Beginning Digital Photography
for Campus Life at Cornell
Lynn Purdon Yenkey
January 14, 2010
All photographs Copyright Lynn Purdon Yenkey
Intro & Overview
How much camera do I need? (15 min)
- camera options, megapixels, & storage media the casual
photographer needs to make quality pictures
Upload pictures to the computer (3 min)
- camera cables vs. card readers
Edit pictures to crop, remove redeye, & more (15 min)
- JPG compression (benefits and dangers)
- demo of Picasa software for basic picture editing
Basic photography concepts (20 min)
–composition, exposure, what to think about before you click
Mega = million / pixel = light-capturing
elements in a camera’s sensor
2048×1536 sensor elements = 3,145,728
~ 3.1 megapixels
Defines the primary resolution of photos
At the highest image quality setting
Use camera settings to lower resolution
and save disk space
How many megapixels is enough?
What is the highest image quality you want to achieve?
What do you want to do with your photos?
Web: use the lowest resolution: in camera or save a new version
Personal prints / home printer quality: average quality settings
Gift quality prints, cards, fine art: high quality
Cost: more resolution costs more, but less than it used to
Beware of too many megapixels packed into small sensors
Memory: shooting & storage
Get extra storage cards if you plan to shoot a lot
Faster cards mean faster shooting & downloading (MB/s)
Archive! External hard drives, DVDs, online storage companies
Storage Card Memory Examples
32 MB 64 MB 128 MB 256 MB 512 MB 1 GB
1 megapixel 92 180 363 730 1460 2923
2 megapixel 34 70 140 283 567 1135
3 megapixel 25 51 105 212 424 852
4 megapixel 16 32 64 128 256 512
5 megapixel 11 25 50 101 203 407
6 megapixel 10 20 40 80 160 320
7 megapixel 9 18 38 75 150 301
8 megapixel 8 16 32 64 128 256
These numbers may vary by camera and assume using the highest quality image setting.
How many images can you store on a memory card?
How many will you shoot in an outing?
What size print can I make?
What is your starting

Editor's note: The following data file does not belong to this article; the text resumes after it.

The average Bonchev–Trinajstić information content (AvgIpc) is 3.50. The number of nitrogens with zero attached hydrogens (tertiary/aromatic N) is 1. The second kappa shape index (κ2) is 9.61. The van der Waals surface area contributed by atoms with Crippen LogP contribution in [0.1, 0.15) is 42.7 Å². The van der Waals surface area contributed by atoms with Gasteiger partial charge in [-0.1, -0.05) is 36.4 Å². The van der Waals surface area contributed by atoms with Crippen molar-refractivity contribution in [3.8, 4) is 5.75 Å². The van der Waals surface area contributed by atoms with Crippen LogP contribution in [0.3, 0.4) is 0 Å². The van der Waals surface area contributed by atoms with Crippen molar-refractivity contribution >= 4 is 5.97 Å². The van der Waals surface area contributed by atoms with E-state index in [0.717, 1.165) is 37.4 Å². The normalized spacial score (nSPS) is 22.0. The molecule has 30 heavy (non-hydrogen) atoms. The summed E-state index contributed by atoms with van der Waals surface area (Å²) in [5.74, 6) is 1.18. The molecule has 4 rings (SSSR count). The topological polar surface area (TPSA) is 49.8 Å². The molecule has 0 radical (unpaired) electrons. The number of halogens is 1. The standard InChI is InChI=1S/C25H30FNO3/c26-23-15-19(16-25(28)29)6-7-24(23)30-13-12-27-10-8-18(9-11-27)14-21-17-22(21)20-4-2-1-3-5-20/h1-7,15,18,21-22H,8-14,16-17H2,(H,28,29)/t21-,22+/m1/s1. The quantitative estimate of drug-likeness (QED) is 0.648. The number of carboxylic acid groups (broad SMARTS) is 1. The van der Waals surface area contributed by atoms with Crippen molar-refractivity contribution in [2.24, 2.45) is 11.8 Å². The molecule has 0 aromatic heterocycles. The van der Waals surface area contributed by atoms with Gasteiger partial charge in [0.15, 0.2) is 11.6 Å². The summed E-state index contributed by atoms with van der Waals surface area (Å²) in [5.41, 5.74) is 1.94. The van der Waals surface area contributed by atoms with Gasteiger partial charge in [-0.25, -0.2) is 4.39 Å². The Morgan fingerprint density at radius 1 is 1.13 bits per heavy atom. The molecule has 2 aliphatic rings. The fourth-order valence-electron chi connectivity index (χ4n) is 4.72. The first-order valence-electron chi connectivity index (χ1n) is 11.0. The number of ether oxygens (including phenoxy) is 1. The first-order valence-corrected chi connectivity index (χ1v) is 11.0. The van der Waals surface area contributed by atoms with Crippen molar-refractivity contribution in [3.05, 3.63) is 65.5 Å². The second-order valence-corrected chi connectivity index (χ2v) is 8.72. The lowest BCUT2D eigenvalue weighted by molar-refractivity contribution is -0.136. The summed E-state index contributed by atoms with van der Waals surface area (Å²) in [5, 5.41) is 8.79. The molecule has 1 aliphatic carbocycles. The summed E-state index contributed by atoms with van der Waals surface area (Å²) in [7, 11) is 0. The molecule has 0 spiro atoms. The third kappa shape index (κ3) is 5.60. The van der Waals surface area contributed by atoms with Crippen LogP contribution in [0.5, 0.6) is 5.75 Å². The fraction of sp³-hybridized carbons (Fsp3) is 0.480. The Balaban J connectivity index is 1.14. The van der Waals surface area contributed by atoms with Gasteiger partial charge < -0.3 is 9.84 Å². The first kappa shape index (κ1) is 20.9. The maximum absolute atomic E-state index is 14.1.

What is the output
Photo lab: 240-300 ppi
Megapixels at 300 PPI at 200 PPI
2 5.8" x 3.8" 8.7" x 5.8"
3 7.1" x 4.7" 10.6" x 7.1"
4 8.2" x 5.4" 12.2" x 8.2"
5 9.1" x 6.1" 13.7" x 9.1"
6 10.0" x 6.7" 15.0" x 10.0"
8 11.5" x 7.7" 17.3" x 11.5"
12 14.1" x 9.4" 21.2" x 14.1"
16 16.3" x 10.9" 24.5" x 16.3"
22 19.1" x 12.8" 28.7" x 19.1“
Other features to consider
Get good optics—better lenses make better photos
Optical zoom is better than digital zoom
More controls mean more control
As your skills grow, you might prefer more control
Shutter lag: the best way to miss the moment
Compare and get the least you can find (measured in
fractions of seconds)
Compensate by holding trigger half-way down to
pre-focus and set exposure readings
Battery life. Carry extras!
Camera software provided
Camera is just another drive
USB cable (drains camera battery)
Digital media drives
accommodate different card sizes
Upload faster than cables
File Compression & Color Format
JPEG: benefits and risks
Small, med, large in camera
“Lossy” compression. Data is lost on each re-save.
Save a copy to edit & keep the original unchanged.
sRBG for the Web—smallest color gamut.
Some online printers now ask for sRGB.
Adobe RGB: bigger color gamut, use for prints
Organize images on your computer
Share images on web albums—public and private
Be creative: movies, collages,
Exposure’s Basic Ingredients
ISO controls sensor’s sensitivity to light
Higher #s for low light or fast action (ISO 400 & up)
Lower #s for bright daylight, blurring, finer quality
Aperture / f - stop
Controls volume of light reaching the sensor